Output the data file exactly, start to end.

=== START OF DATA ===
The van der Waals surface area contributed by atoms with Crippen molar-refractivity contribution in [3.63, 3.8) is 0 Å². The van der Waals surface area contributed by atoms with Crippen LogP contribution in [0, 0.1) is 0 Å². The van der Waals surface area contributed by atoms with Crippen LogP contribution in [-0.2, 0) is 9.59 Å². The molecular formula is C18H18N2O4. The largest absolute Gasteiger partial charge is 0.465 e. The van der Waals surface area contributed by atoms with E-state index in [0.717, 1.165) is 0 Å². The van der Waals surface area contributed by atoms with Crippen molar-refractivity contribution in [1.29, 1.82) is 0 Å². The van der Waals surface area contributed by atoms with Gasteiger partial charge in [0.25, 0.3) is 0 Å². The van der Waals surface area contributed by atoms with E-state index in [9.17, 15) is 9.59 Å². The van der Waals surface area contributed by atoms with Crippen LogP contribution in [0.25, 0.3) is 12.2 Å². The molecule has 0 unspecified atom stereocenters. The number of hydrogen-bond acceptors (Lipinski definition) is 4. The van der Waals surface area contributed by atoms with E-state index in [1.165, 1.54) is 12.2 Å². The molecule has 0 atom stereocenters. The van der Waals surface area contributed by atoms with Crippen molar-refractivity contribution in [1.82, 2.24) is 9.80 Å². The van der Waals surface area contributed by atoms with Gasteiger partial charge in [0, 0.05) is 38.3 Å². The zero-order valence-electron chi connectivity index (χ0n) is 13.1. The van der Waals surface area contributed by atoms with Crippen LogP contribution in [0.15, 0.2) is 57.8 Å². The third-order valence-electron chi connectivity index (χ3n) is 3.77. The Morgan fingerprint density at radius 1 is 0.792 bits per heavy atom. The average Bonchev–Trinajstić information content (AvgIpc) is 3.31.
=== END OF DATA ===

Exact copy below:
The van der Waals surface area contributed by atoms with Crippen molar-refractivity contribution in [3.63, 3.8) is 0 Å². The van der Waals surface area contributed by atoms with Crippen LogP contribution in [0, 0.1) is 0 Å². The van der Waals surface area contributed by atoms with Crippen LogP contribution in [-0.2, 0) is 9.59 Å². The molecular formula is C18H18N2O4. The largest absolute Gasteiger partial charge is 0.465 e. The van der Waals surface area contributed by atoms with E-state index in [0.717, 1.165) is 0 Å². The van der Waals surface area contributed by atoms with Crippen molar-refractivity contribution in [1.29, 1.82) is 0 Å². The van der Waals surface area contributed by atoms with Gasteiger partial charge in [0.25, 0.3) is 0 Å². The van der Waals surface area contributed by atoms with E-state index in [9.17, 15) is 9.59 Å². The van der Waals surface area contributed by atoms with Crippen LogP contribution in [0.25, 0.3) is 12.2 Å². The molecule has 0 unspecified atom stereocenters. The number of hydrogen-bond acceptors (Lipinski definition) is 4. The van der Waals surface area contributed by atoms with E-state index in [1.165, 1.54) is 12.2 Å². The molecule has 0 atom stereocenters. The van der Waals surface area contributed by atoms with Crippen molar-refractivity contribution in [1.82, 2.24) is 9.80 Å². The van der Waals surface area contributed by atoms with Gasteiger partial charge in [0, 0.05) is 38.3 Å². The zero-order valence-electron chi connectivity index (χ0n) is 13.1. The van der Waals surface area contributed by atoms with Crippen LogP contribution in [0.15, 0.2) is 57.8 Å². The third-order valence-electron chi connectivity index (χ3n) is 3.77. The Morgan fingerprint density at radius 1 is 0.792 bits per heavy atom. The average Bonchev–Trinajstić information content (AvgIpc) is 3.31.